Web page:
A sign that hangs on the office wall of professor David Goodwin, chair of Earth and Environmental Sciences, offers a glimpse into his worldview.
Life is a journey, not a guided tour.
Celebrating his 20th year on Denison’s faculty, Goodwin continues to encourage students to explore their surroundings and boundaries and to remain intellectually curious.
“I tell them, ‘I don’t really read a lot of fiction because the world is so interesting the way it is — just go see it,’” Goodwin said.
In the name of science, the professor has led field study all across North America and parts of Europe. He’s taken students to England, along with English professor Fred Porcheddu-Engel, to examine the life, death, and legacy of Richard III.
Back on campus, Goodwin has overseen the rebranding of his department from Geosciences to Earth and Environmental Sciences, which debuted in fall 2021. Its central goal is to educate students about the nature and history of the Earth, the processes that shape the planet, and the impacts those processes have on humans, other organisms, and the environment.
The rebrand has produced the desired effect with a dramatic increase in student interest, including a growth in the number of majors.
A man of many interests and opinions, Goodwin spoke about his love for science, the growing interest in environmental issues, and his philosophy on cell phones.
“This,” he said, pointing to his mobile device, “is the enemy of the world.”
How did you develop an interest in science?
I enjoyed being outside, surrounded by nature. Growing up in Vermont, I vividly remember a sense of commune with the outdoors, the forest, and trees. This was pre-cell phone and cable television. I just loved the bigness of it all. I was always into biology and as I grew older, I developed interests in geology and paleontology.
Do students studying environmental science today fit the same background?
Oh, no — there are more students from different backgrounds than I’ve ever seen, which is cool. It’s not just the outdoorsy, flannelled types. Thanks to Denison initiatives, we’re bringing more diversity into environmental science, and that’s a good thing. Except I have to update my metaphors. I used to talk about thermal stratification in the water, and I would always say, “You guys remember jumping in quarries when you were a kid?” I had one kid look at me and say, “What’s a quarry?”
What was the impetus for the program rebrand?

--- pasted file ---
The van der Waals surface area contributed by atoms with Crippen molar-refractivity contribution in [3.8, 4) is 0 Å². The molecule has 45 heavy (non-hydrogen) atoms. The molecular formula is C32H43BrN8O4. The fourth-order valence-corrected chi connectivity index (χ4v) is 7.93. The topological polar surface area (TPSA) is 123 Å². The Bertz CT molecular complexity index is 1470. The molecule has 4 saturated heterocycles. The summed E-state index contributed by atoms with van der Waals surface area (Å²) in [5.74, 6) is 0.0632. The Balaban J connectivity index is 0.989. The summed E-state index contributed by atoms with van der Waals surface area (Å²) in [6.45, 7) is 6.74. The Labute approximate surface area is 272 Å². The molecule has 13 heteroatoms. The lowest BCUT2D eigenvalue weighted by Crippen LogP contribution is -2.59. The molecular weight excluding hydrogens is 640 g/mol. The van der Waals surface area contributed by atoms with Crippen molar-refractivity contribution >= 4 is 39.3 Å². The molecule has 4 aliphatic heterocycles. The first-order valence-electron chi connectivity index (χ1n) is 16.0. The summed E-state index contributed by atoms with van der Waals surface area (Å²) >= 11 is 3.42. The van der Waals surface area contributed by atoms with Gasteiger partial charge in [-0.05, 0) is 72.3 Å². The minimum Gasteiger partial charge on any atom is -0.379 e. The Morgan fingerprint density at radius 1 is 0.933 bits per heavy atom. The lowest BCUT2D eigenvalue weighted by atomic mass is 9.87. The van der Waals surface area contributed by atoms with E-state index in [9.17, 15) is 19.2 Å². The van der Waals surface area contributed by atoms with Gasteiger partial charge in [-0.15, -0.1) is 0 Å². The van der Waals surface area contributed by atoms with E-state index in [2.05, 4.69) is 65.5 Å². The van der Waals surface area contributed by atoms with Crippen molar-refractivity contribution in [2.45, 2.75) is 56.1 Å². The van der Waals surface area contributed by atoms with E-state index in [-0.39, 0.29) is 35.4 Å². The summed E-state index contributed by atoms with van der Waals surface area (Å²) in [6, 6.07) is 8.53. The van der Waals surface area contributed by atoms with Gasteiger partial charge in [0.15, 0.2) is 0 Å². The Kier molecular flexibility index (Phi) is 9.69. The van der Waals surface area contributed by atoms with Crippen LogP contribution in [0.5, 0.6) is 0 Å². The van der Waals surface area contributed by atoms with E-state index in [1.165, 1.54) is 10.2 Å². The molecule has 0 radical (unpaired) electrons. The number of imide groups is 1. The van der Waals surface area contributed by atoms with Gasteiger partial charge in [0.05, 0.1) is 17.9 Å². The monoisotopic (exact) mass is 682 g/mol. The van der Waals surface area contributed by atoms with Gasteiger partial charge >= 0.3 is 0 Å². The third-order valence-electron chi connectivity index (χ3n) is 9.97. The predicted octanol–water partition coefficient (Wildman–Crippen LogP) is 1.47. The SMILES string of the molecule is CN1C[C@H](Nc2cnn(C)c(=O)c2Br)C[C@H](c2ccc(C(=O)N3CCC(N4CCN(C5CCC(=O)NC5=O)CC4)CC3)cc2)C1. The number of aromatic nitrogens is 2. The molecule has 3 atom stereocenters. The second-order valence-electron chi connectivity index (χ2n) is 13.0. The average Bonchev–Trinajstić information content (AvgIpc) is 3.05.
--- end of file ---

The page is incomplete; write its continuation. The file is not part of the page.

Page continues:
We’ve always been environmental sciences in the sense that the things we teach are consistent with what an environmental science degree is anywhere else. By calling ourselves a geology department, we sort of pigeonholed ourselves. Most people would think of geology as an extractive science — how do we get something out of the Earth and turn it into something of value? We wanted to be less part of the problem and more part of the solution — at least in how we were perceived.
Some evidence for this is we only added one new course. We didn’t ditch a bunch of classes and then say, “We’ve got to invent a whole new curriculum.”
How are the times changing regarding this field?
Traditionally, geology was not the science in high school that kids — ones who were identified as having a lot of aptitude in the sciences — were placed in. That was AP Biology, AP Chemistry, or AP Physics. This meant that we were sort of a “found major.” Kids would take a geoscience class and they would say, “You guys are doing cool stuff, and the field trips are a lot of fun.” Now, because lots of kids take environmental science as an AP course, they sort of know us already, or at least they think they do.
You have been part of many field trips at Denison. What is the value in them?
You teach what you teach in the classroom, and then you go out and you try to apply it in the real world. That’s when students really learn the material. We teach them all this cool stuff about certain rocks in the Bahamas, but then you go to the Bahamas, and you can hold the rocks and you can feel them under your toes.
So do you have a problem with cell phones?
I suppose I don’t have a problem with cell phones, per se. Rather the constant connectivity offered by smart phones is seductive — in a bad way. How’s this for liberal artsy? Cell phones are to students what the Sirens were to Odysseus. The problem is that our students don’t know how to tie themselves to the proverbial mast. I think the constant presence of phones in our students’ lives prevents them from being present in the real world.
What’s worse is that too many of them don’t know that they are missing out on actual experiences. I can’t tell you how many times I walk into a room before class to find all of my students sitting in silence with their heads bowed, and I say something like, “You won’t find any answers in there. The real world is up here with us.”